I posted before about my writing retreat, a convent, which was recently secularized. I needed to get away for a bit after all of the excitement of cons, book launches, and generally being social. So I headed off to the convent, not certain what I was getting into.

Last time, government workers and photographers infested the no-longer-convent-convent.  I was thrilled to see that it would rain this weekend – great writing weather, and generally good at keeping photographers indoors.

This time, there were few other visitors, but they were all really obnoxious and loud, and they all made jokes too sad, unoriginal and quite frankly painful for me to impose them on all of you. You’re welcome.

My first flower sighting this Spring, at a the convent. A sad little flower. Possibly because it heard the jokes, too.

Regardless of stale, annoying (attempts at) humour, what I finally realized that I didn’t have anymore at the convent is space.

Even the dead ran out of space.
Sure, I still have my little room (which now has a full length mirror – ye gawds, I don’t care to see myself that often, seriously, especially during a writing retreat).  I still have my walks to chat with Giant Jesus, I can still speak to silent tombstones of stacked nuns, I still sit alone at my table for meals, but I no longer have space.

There’s a sense of respect when you know the building’s purpose. Architecture needs not be complex to invoke awe when a purpose is associated with the place.  Tones grow hush when surrounded the weight of history, religion or purpose.  Take that away, especially from a building that evokes nothing beyond its everyday use (it’s no great work of art, let’s face it), and you lose the weight of silence.  You lose that need to speak in hushed tones. You lose the silence of respect.

Buried over someone who died when she was four.  Someone she never met, never knew the name of, probably. Yet someone in 2009 decided they should be stacked together.  Is it just me, or is that freaky neat?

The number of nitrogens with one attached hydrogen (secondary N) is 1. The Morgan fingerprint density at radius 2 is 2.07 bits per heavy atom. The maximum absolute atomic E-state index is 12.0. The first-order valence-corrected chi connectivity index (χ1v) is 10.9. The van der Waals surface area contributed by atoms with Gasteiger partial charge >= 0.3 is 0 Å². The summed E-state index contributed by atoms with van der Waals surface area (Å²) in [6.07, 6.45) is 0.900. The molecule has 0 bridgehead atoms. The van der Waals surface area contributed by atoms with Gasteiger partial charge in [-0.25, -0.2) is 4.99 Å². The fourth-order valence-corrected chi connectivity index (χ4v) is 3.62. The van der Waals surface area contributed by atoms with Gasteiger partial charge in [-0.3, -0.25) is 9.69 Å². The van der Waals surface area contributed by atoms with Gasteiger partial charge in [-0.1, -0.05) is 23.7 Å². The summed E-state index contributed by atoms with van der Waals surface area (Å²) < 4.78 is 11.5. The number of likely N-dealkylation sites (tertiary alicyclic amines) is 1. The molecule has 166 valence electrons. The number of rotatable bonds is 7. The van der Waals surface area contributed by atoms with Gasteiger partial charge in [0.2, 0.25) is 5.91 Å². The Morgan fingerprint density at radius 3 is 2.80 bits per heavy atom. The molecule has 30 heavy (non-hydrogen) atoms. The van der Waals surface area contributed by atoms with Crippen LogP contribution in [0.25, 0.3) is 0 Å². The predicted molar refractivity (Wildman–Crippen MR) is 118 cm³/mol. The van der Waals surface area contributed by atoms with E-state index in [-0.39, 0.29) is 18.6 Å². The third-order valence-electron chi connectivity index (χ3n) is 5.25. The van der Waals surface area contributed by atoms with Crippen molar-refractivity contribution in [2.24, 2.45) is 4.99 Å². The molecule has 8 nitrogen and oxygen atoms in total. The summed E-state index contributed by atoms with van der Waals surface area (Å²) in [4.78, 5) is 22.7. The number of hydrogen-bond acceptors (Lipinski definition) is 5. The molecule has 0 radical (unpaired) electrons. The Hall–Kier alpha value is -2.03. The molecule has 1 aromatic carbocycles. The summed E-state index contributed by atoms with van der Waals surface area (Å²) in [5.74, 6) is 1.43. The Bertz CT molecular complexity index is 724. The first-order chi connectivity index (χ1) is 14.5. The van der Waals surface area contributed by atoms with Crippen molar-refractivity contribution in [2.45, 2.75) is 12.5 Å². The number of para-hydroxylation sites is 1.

So that’s what I lost, at the no-longer-convent-convent.  People walk up and down the halls loudly. They bang doors, they scream at each other on the front yard, they tell loud, rude jokes in the cafeteria.  Don’t get me wrong – I enjoy all of these activities. But those are social activities.  Those are humans stomping all over my writing space, with dirty, ugly shoes, to boot.

And I don’t need a lot of space, but I need all of it. I need all of the silence, the fresh air, the head space.  I came to the convent back in the day because it allowed me that and more, something else I’ve yet to put my finger on.

Giant Jesus is still a great listener.  But Giant Jesus needs braces, now.  Giant Jesus isn't as stable as he once was.
I don’t know if I’ll come back.  I get lots done in the city, but I’m easily distracted and I need full resets, once in a while, by myself. It’s the introvert in me.  Give my crazy extrovert too much time to play, and my introvert gets grumpy and wants me to hide, alone, with no one to speak to for days.  

I have a feeling I’ll come back once. Giant Jesus is still my sanctuary, as is the cemetery of nuns.  Those still bear the weight of religion and scare people away.  I can rant and rave about plot there.  The dead and inanimate make the best audience.